Imagine de Tocqueville with a Twitter account. Or maybe Jack Kerouac without a car.

B.J. Hill started walking across the country in March 2008, carrying a then-empty journal and asking people he met if they wanted to write a message to the president they were in the process of selecting. And they did, filling three books of 600 pages each with their well wishes and occasional insults, their hopes and, increasingly, their anxieties.

I first wrote about Hill in December 2008 when his cross-country walk took him through Maryland, but it wasn't until Friday, when I caught up with him again, that it struck me why his project is so compelling. At a time when so much of what people have to say gets said digitally — and often anonymously and profanely — the idea of a guy walking up to someone who then takes actual pen to actual paper is so oddly out of time, so personal.

And it was.

"These books have really become a part of me," Hill told. "I've slept with them, I've used them as a pillow. My heart has skipped a beat when I've thought, 'Where did I leave it?' It's going to be a little difficult to give them up."

But he will, and to their intended recipient all along — President Barack Obama.

The delivery is about three years later than Hill, 35, of Leicester, Mass., had hoped when he embarked on what turned out to be a nearly 11-month, 4,250-mile walk. Hill hoped to deliver the journals to Obama at his inauguration in January 2009 but was never able to get an appointment.

Real life took over — Hill, a former teacher, now works as a network administrator for a nonprofit — but he always felt the tug of this unfinished business. Two months ago, he emailed someone he had met from the office of Sen. John Kerry, D-Mass., back in 2008 and asked for help in setting up a meeting with Obama. More emails ensued, and Hill says he eventually was granted a brief meeting on Thursday.

"I've been rehearsing this meeting in my mind for years," he said, adding that he mostly planned to ask Obama to read the thousands of messages from across the country.

True to form, Hill decided to walk to Washington, with a fourth journal that people have been writing in. He left Boston on Oct. 30 for the 450-mile trek to Washington. When I spoke to him by phone on Friday, he had left Havre de Grace before sunrise and was heading down Route 7 in Harford County.

It probably goes without saying, but Hill has found a more sour and partisan mood out there. He's come across a tea party rally and occupy sites alike on his walk but says he maintains the same neutral approach that he took from the start so as not to influence what people write.

Whatever the tenor of the messages, they likely won't come as a surprise to Obama. As Washington Post reporter Eli Saslow relates in the recently published book, "Ten Letters: The Stories Americans Tell Their President," Obama reads a sampling of the 20,000 missives that arrive at the White House every day. Every day, his staff selects 10 representative letters for him to read that night, and sometimes respond to, ranging from people who think he's a socialist to those who share heartbreaking stories of illness or bankruptcy.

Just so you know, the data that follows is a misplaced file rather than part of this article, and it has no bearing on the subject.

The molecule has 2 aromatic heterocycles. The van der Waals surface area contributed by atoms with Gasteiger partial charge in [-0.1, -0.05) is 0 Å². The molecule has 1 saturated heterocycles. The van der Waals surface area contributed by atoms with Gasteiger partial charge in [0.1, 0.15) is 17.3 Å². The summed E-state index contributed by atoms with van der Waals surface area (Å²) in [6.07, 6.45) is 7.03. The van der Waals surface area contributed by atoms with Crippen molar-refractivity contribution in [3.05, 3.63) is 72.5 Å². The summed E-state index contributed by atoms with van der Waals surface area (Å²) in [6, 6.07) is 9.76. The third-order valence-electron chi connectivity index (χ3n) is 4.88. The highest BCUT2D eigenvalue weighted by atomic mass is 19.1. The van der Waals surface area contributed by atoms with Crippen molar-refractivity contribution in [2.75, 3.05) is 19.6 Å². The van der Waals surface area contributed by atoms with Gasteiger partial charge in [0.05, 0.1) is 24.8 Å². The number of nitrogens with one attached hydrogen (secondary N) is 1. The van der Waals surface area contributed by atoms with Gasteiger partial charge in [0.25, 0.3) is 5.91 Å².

Hill got a taste of that as well, and sees the journals as "a time capsule" of what people were thinking in 2008, with a shorter epilogue of what he's getting this time through a smaller slice of the country. And he hopes to publish a book of his own that will show the letters in their original format, and contain some of his own thoughts and photographs from the trip.

And indeed, it was one of those experiences where the journey was perhaps more meaningful than the destination. Camping out or spending the night with people he'd found through couchsurfing.com, walking through both rural and urban swaths of the country, Hill truly saw America from the ground level. (You can see more about his adventures on walkamerica2008.com.)

"Being from New England," he said, "I never thought there was anything between St. Louis and Omaha," he said. (Apparently there is: a lot of cattle.)

In the Baltimore area, he had a predictably quirky experience — his couchsurfing host one night was a roller derby gal, and the bartender at Bad Decisions bar made him a "crazy flaming shot" of something.

Now, he — or at least his feet — is looking forward to the end of the road. When he ventured on his 2008 trip, he was at loose ends, having gone through a breakup with a girlfriend and contemplating his future. As he was planning the trip, he happened to re-connect with a woman he'd previously met, and she promised to take him for a steak dinner when he returned.

"We've been together ever since," Hill says happily. "Now my family jokes the next walk I do, there better be an altar at the end of it."

jean.marbella@baltsun.com

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